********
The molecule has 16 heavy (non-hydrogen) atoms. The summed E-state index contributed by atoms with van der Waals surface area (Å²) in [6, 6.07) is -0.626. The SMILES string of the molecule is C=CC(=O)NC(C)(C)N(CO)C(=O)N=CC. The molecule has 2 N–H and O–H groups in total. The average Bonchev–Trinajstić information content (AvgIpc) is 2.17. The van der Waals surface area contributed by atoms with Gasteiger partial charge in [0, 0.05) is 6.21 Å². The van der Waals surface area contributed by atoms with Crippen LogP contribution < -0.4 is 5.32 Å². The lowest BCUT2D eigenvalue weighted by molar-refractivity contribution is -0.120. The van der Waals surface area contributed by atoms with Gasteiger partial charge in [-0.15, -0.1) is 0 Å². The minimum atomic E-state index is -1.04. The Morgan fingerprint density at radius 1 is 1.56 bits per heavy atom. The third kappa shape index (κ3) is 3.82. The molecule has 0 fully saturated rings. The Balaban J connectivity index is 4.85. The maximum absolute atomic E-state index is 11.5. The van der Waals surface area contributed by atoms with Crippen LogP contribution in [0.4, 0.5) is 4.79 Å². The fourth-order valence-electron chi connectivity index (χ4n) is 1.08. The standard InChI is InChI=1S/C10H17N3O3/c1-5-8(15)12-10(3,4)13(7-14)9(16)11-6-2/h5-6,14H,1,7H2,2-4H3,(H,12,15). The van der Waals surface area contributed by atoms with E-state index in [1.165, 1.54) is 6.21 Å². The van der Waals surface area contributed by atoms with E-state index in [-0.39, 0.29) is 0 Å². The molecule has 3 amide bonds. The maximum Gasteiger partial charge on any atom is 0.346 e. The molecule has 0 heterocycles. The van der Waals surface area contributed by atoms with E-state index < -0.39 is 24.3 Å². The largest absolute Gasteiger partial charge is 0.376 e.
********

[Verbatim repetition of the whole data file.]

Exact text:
The molecule has 16 heavy (non-hydrogen) atoms. The summed E-state index contributed by atoms with van der Waals surface area (Å²) in [6, 6.07) is -0.626. The SMILES string of the molecule is C=CC(=O)NC(C)(C)N(CO)C(=O)N=CC. The molecule has 2 N–H and O–H groups in total. The average Bonchev–Trinajstić information content (AvgIpc) is 2.17. The van der Waals surface area contributed by atoms with Gasteiger partial charge in [0, 0.05) is 6.21 Å². The van der Waals surface area contributed by atoms with Crippen LogP contribution < -0.4 is 5.32 Å². The lowest BCUT2D eigenvalue weighted by molar-refractivity contribution is -0.120. The van der Waals surface area contributed by atoms with Gasteiger partial charge in [-0.15, -0.1) is 0 Å². The minimum atomic E-state index is -1.04. The Morgan fingerprint density at radius 1 is 1.56 bits per heavy atom. The third kappa shape index (κ3) is 3.82. The molecule has 0 fully saturated rings. The Balaban J connectivity index is 4.85. The maximum absolute atomic E-state index is 11.5. The van der Waals surface area contributed by atoms with Crippen LogP contribution in [0.4, 0.5) is 4.79 Å². The fourth-order valence-electron chi connectivity index (χ4n) is 1.08. The standard InChI is InChI=1S/C10H17N3O3/c1-5-8(15)12-10(3,4)13(7-14)9(16)11-6-2/h5-6,14H,1,7H2,2-4H3,(H,12,15). The van der Waals surface area contributed by atoms with E-state index in [1.165, 1.54) is 6.21 Å². The van der Waals surface area contributed by atoms with E-state index in [-0.39, 0.29) is 0 Å². The molecule has 3 amide bonds. The maximum Gasteiger partial charge on any atom is 0.346 e. The molecule has 0 heterocycles. The van der Waals surface area contributed by atoms with E-state index < -0.39 is 24.3 Å². The largest absolute Gasteiger partial charge is 0.376 e.